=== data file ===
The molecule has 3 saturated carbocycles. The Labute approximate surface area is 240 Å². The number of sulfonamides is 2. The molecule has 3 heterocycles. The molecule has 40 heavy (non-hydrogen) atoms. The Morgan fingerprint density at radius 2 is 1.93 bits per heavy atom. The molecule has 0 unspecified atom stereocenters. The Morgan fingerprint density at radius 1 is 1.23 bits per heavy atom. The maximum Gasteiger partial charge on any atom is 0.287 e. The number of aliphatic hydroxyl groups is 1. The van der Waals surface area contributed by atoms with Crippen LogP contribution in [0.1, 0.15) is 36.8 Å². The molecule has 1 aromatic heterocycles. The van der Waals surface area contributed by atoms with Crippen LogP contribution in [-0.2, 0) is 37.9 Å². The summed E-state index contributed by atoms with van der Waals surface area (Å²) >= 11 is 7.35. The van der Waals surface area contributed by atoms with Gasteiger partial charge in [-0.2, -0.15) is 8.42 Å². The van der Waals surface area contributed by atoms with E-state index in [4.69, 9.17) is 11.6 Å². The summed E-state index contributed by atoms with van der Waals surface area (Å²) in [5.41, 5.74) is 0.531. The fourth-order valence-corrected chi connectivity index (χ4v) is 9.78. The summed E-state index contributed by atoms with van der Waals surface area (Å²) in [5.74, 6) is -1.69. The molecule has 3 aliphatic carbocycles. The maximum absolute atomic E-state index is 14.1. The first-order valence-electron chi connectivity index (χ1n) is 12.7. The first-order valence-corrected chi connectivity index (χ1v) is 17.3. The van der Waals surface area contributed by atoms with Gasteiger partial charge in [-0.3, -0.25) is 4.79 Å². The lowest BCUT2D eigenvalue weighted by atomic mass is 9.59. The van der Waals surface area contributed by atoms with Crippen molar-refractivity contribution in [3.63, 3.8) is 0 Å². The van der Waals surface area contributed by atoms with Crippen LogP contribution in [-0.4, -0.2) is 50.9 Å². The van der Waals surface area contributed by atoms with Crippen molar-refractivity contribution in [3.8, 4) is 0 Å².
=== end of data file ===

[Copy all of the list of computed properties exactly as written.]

The molecule has 3 saturated carbocycles. The Labute approximate surface area is 240 Å². The number of sulfonamides is 2. The molecule has 3 heterocycles. The molecule has 40 heavy (non-hydrogen) atoms. The Morgan fingerprint density at radius 2 is 1.93 bits per heavy atom. The molecule has 0 unspecified atom stereocenters. The Morgan fingerprint density at radius 1 is 1.23 bits per heavy atom. The maximum Gasteiger partial charge on any atom is 0.287 e. The number of aliphatic hydroxyl groups is 1. The van der Waals surface area contributed by atoms with Crippen LogP contribution in [0.1, 0.15) is 36.8 Å². The molecule has 1 aromatic heterocycles. The van der Waals surface area contributed by atoms with Crippen LogP contribution in [-0.2, 0) is 37.9 Å². The summed E-state index contributed by atoms with van der Waals surface area (Å²) >= 11 is 7.35. The van der Waals surface area contributed by atoms with Gasteiger partial charge in [-0.2, -0.15) is 8.42 Å². The van der Waals surface area contributed by atoms with E-state index in [4.69, 9.17) is 11.6 Å². The summed E-state index contributed by atoms with van der Waals surface area (Å²) in [5.41, 5.74) is 0.531. The fourth-order valence-corrected chi connectivity index (χ4v) is 9.78. The summed E-state index contributed by atoms with van der Waals surface area (Å²) in [5.74, 6) is -1.69. The molecule has 3 aliphatic carbocycles. The maximum absolute atomic E-state index is 14.1. The first-order valence-electron chi connectivity index (χ1n) is 12.7. The first-order valence-corrected chi connectivity index (χ1v) is 17.3. The van der Waals surface area contributed by atoms with Gasteiger partial charge in [-0.3, -0.25) is 4.79 Å². The lowest BCUT2D eigenvalue weighted by atomic mass is 9.59. The van der Waals surface area contributed by atoms with Crippen molar-refractivity contribution in [3.63, 3.8) is 0 Å². The van der Waals surface area contributed by atoms with Crippen LogP contribution in [-0.4, -0.2) is 50.9 Å². The van der Waals surface area contributed by atoms with Crippen molar-refractivity contribution in [3.8, 4) is 0 Å².